While an urgent care clinic may mainly operate with physician assistants, medical assistants, or nurse practitioners, at least one licensed physician is needed on staff. Not only do physicians need their medical license to practice, it is also necessary to have insurance credentialing for physicians. Credentialing is the process of having a physician affiliated with major insurance companies in your area so your clinic can accept third party reimbursement.
Physician credentialing allows clinics to receive steady payments; it also means physicians can see more patients, as physicians will be in-network or preferred providers for insurance companies. Credentialing procedures vary from payer to payer, so decide which insurance companies you’ll participate with and start the process as soon as possible.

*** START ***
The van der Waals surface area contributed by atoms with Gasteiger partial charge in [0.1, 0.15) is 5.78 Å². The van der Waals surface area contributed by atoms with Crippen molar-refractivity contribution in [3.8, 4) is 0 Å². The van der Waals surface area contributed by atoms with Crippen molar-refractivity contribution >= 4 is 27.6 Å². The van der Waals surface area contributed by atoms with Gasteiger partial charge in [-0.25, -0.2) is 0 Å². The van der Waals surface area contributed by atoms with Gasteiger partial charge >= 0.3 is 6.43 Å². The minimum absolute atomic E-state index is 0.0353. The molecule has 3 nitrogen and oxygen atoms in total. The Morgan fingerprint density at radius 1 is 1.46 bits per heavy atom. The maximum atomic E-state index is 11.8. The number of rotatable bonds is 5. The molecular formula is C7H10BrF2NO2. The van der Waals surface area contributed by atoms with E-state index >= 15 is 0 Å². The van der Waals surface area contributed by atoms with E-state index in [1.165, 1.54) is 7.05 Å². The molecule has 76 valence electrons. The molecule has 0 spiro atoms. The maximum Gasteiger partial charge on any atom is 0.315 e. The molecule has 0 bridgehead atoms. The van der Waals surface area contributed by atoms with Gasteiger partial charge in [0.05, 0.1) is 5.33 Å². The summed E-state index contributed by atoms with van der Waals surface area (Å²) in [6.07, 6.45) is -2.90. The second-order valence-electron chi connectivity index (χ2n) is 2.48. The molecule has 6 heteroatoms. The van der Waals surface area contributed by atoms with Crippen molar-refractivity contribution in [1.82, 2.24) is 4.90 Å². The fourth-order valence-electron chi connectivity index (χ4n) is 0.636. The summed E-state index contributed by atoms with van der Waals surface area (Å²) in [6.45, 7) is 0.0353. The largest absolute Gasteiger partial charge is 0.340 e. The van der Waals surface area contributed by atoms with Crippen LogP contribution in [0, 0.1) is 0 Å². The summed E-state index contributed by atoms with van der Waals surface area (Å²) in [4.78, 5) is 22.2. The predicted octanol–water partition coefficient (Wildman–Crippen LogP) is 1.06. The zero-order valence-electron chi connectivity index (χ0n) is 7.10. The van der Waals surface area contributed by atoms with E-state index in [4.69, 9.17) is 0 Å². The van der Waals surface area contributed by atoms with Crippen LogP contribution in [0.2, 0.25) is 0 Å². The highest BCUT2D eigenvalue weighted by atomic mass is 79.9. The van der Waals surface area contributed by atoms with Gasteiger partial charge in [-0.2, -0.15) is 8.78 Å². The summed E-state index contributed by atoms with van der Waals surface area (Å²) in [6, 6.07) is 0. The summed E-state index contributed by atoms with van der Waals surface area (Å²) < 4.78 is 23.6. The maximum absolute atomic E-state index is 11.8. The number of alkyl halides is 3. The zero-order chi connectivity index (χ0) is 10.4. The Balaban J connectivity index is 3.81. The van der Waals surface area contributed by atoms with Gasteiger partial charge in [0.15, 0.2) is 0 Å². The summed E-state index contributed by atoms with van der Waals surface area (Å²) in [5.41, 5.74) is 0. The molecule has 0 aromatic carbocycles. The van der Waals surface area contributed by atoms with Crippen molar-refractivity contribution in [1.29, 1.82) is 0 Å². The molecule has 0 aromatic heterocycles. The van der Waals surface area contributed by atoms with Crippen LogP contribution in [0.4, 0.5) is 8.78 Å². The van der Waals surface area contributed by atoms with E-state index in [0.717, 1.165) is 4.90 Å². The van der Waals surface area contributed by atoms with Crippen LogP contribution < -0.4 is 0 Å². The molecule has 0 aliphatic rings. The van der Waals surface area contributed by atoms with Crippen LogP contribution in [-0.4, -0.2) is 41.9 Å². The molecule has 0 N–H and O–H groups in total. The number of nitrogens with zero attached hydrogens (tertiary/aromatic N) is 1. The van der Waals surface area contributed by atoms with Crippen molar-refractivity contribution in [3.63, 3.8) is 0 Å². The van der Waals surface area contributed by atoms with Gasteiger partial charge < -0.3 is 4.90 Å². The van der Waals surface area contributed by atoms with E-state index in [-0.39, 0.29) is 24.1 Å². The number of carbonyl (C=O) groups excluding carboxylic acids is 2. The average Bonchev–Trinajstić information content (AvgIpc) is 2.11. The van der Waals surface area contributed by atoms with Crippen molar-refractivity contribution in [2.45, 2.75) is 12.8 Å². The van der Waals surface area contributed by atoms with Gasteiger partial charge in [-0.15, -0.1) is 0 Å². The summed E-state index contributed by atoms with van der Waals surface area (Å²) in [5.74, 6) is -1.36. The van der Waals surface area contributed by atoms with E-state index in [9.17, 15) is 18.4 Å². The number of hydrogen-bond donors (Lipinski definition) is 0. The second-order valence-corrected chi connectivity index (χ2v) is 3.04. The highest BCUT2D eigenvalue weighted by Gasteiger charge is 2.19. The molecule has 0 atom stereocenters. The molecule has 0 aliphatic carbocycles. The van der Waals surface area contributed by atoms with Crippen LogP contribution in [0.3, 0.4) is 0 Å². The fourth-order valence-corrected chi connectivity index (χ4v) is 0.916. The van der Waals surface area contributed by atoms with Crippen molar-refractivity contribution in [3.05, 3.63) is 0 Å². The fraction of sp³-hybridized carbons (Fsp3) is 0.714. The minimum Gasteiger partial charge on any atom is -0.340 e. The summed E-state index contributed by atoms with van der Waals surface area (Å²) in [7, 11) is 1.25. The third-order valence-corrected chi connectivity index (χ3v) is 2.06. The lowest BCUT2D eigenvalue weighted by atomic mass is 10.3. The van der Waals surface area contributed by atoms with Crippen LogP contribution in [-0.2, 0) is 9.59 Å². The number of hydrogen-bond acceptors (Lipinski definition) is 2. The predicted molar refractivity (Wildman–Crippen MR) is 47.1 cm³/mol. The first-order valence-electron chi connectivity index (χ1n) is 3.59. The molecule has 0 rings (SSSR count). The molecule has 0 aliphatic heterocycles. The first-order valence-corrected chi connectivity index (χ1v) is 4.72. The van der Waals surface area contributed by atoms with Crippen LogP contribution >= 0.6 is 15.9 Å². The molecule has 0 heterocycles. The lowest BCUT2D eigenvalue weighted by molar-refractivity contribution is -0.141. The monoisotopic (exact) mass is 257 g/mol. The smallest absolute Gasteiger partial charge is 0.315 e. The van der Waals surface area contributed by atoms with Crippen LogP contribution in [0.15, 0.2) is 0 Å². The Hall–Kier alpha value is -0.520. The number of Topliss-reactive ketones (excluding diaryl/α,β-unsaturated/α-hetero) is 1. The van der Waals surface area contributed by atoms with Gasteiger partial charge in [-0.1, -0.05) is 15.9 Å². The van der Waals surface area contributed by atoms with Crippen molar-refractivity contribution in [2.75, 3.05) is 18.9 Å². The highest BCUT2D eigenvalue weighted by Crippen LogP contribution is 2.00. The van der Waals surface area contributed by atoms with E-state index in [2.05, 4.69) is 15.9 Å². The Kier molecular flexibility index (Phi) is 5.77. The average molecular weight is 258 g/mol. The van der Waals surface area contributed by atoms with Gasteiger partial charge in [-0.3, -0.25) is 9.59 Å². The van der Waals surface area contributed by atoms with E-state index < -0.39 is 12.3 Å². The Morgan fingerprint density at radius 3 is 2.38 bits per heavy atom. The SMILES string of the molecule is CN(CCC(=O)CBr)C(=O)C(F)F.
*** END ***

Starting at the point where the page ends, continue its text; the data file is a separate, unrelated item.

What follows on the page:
Once you’re credentialed, begin setting up contracts with the major insurance companies in your area. Starting the contracting process ahead of time (generally six months before opening) helps ensure you have rates and discounts agreed upon before you receive patients. Front desk collections will be an important piece to your clinic’s overall reimbursement. Having a fee for service (FFS) or cash payment schedule in advance will allow the front desk staff to collect the appropriate amount before the patient is seen.
If your clinic is unsure on how to do credentialing and contracting correctly, hiring consultants with experience in this area is advisable. To ensure legal compliance, it’s also recommended that you examine state laws for both physicians and your clinic office so you meet all regulations.
Bottom line: Make sure physicians have insurance credentialing, negotiate contracts with payers well in advance, and verify you have the correct licenses to operate in your state and clinic location.
(Want to see all six mistakes to avoid when starting an urgent care? Download our free whitepaper!)
We wonder what works best. Did you do contracting and credentialing yourself or did you hire someone to help? Stay tuned for mistake #5.